Archive for May 20th, 2011
Over the past year, I’ve sold two novelettes to Analog that have strong overtones of horror, a genre in which I’d previously displayed limited interest as a writer. “Kawataro” is my homage to Japanese horror movies, while the upcoming “The Boneless One” is sort of a haunted house story and murder mystery set aboard a research yacht in the Atlantic Ocean. I didn’t set out to write stories this creepy, but seem to have arrived at them by accident. The more I think about it, though, the more I suspect that they reflect the influence of a writer whose impact on my work is invisible but pervasive. He’s a novelist of massive fluency and technical proficiency, enormously inventive and imaginative, with a real gift for character and setting. He seems capable of doing just about anything within the conventions of the popular novel—although he rarely knows how to end a story. And through sheer cultural dominance alone, he’s had a subterranean influence on a whole generation of writers. He’s Stephen King.
King’s lasting mark on writers my age reflects one of the fundamental truths of fiction: if you want to change your readers’ lives forever, get them while they’re young. I don’t remember the first King novel I read, but it was probably The Talisman, picked up when I was a fifth grader as a tattered paperback at the much mourned Roskie & Wallace (later known as Gray Wolf Books) in San Leandro, California. Over the next two years, I worked my way through most of King’s oeuvre, the high points of which were, and remain, It, The Shining, Pet Sematary, and The Stand. Was I too young to be reading King? Sure. But that’s the best time to be reading his novels—when you’re just a little too young for the violence and sex and ideas they contain, so they seem to promise all of the primal power that fiction affords. The comments on this AV Club article imply that my experience was shared by millions of young men (and women) who came of age in the last thirty years. As a result, I think that King will influence, and has influenced, the writing of this generation in ways that will become increasingly clear as time goes on.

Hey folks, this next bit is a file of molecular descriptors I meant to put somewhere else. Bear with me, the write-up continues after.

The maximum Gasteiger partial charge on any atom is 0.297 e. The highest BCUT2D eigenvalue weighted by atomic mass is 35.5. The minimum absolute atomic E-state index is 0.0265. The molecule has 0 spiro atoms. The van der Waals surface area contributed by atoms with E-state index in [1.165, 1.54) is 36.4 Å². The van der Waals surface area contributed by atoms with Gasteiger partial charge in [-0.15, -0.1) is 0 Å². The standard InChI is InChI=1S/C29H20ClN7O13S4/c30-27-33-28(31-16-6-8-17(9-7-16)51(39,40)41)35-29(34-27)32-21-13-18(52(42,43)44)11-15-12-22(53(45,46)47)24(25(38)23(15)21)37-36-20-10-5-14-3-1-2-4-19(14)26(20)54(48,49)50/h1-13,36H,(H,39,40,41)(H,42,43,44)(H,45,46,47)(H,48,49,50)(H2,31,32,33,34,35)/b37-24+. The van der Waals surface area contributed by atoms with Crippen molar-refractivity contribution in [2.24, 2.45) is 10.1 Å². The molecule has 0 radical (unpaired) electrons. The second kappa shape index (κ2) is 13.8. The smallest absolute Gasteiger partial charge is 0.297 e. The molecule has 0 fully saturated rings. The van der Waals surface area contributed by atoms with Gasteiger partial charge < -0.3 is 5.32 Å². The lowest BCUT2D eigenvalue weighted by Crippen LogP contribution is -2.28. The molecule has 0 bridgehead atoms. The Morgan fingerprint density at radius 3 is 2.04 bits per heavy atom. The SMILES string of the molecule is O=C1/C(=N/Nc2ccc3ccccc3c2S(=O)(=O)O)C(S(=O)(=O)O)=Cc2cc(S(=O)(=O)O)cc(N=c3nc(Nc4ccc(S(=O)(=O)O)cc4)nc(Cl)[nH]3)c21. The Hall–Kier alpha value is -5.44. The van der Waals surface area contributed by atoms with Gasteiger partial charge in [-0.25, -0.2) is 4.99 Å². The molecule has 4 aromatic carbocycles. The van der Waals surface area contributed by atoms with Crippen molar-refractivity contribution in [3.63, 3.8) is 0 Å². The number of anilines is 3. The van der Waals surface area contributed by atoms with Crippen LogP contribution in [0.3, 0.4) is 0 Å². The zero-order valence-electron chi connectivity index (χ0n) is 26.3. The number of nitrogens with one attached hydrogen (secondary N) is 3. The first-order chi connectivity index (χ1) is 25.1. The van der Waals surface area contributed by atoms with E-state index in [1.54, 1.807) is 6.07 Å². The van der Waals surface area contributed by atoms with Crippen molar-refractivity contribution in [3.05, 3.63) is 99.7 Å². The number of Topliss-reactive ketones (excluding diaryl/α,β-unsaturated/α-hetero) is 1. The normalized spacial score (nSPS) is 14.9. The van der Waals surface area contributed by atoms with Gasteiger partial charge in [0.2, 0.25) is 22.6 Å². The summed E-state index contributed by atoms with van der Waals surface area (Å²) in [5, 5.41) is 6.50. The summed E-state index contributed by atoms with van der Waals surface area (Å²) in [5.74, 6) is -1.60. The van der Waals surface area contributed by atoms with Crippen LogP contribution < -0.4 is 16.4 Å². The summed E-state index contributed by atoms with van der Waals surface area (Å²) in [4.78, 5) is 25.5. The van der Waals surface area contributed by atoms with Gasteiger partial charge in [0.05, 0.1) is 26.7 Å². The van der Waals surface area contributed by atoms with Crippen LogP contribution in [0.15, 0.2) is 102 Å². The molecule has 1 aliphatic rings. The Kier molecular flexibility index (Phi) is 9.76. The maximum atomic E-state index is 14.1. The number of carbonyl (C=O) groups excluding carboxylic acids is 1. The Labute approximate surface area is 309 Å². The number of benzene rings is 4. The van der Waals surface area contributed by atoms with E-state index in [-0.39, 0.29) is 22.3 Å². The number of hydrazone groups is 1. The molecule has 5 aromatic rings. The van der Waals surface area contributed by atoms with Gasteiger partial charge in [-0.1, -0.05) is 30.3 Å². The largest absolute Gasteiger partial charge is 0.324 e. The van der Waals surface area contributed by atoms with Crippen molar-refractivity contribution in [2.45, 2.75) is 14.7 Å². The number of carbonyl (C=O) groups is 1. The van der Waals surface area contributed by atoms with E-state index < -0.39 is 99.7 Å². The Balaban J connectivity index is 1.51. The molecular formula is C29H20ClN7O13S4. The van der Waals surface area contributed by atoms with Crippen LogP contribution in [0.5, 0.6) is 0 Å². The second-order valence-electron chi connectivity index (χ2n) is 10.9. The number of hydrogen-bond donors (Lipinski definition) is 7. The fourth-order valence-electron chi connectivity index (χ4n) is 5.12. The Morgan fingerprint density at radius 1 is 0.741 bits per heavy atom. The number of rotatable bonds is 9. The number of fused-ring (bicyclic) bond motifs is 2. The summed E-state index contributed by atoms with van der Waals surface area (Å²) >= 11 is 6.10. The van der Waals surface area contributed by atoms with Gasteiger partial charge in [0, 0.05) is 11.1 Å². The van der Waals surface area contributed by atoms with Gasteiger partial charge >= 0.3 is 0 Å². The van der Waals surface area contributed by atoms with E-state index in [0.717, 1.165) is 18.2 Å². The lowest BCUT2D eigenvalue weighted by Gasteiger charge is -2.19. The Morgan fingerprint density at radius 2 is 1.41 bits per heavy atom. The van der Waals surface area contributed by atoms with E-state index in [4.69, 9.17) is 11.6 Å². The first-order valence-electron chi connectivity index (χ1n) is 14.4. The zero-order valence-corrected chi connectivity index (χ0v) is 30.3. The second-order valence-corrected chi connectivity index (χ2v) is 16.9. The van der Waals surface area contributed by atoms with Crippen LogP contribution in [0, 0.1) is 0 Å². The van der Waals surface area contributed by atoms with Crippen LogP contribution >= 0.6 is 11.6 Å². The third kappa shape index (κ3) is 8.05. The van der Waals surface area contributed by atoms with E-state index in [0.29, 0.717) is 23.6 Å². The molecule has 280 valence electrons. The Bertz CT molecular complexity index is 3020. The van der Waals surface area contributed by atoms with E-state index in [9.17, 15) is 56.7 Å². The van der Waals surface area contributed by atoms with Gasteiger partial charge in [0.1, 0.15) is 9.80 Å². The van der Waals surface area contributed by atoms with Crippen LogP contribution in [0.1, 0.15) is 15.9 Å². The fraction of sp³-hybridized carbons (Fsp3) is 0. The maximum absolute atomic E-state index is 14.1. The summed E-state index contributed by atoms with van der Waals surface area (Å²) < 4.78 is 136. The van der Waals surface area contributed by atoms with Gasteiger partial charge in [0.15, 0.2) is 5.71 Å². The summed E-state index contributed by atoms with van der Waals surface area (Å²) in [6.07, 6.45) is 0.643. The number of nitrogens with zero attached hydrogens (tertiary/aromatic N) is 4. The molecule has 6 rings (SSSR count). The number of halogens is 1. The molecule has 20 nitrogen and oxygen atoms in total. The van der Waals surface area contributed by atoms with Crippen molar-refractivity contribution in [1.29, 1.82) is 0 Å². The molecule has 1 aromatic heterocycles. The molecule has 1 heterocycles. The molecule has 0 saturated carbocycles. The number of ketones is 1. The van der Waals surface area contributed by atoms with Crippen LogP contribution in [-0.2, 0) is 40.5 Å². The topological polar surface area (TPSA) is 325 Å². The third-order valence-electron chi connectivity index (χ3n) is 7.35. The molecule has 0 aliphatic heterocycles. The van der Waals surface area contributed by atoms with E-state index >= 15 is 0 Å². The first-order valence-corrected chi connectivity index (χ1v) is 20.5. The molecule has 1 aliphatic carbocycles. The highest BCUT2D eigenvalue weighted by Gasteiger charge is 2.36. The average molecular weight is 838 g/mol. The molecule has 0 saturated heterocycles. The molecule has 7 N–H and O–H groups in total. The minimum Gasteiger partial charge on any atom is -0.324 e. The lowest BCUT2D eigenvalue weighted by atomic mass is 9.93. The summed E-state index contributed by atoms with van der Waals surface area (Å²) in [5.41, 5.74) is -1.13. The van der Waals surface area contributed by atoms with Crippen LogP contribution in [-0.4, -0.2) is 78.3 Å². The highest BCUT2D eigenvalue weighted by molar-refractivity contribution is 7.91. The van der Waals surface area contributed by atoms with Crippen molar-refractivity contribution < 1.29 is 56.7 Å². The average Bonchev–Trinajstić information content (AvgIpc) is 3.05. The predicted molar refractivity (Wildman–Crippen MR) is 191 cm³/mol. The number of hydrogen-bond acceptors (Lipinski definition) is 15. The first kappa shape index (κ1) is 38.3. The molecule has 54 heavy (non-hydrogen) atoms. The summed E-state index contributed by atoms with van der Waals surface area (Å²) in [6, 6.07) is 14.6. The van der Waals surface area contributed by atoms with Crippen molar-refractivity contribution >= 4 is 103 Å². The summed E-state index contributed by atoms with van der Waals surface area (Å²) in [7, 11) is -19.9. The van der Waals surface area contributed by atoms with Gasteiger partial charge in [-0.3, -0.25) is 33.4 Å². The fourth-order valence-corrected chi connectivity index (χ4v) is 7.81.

King, although far from a faultless writer, is certainly the most powerful popular novelist alive. His medium is horror, but very rarely has this seemed like a commercial calculation. Rather, it feels like an inner compulsion, a sense that horror and the supernatural provide him with the best way of exploring the themes to which he repeatedly returns—childhood, family, the inevitability and unfairness of death, the power of imagination, the memory of place. That willingness to follow character and theme wherever they lead, all the way into the darkness, makes King utterly unlike most other mainstream novelists. Reading It again two years ago, I was simultaneously impressed by how convincing and rich these thematic elements remained, and how dated the horror had become. It no longer has the power to scare me—though the thought of Tim Curry in clown makeup might—but it still has the power to move me. It might be my favorite popular novel in any genre.
Not all of King’s books have aged as well. The Talisman, on rereading, remains hugely inventive and textured, but structurally all over the map; the uncut version of The Stand is one of the most ambitious of all popular novels, but its mythic confrontation of good versus evil hasn’t dated well, and it’s also clear that King had no idea how to end it (a shortcoming that affects nearly all of his books). Pet Sematary, though, is almost flawlessly imagined and controlled, up to its grand guignol conclusion, which strikes me now as a failure of nerve, while still undeniably effective. And King’s best short stories are particularly fine—they may end up being his most lasting work. But his real legacy is impossible to measure. For thirty years and counting, through sheer skill, scale, and luck, he wound up shaping the inner lives of almost every young person who saw a future for himself, or herself, in imaginative literature. No other living author can claim nearly as much.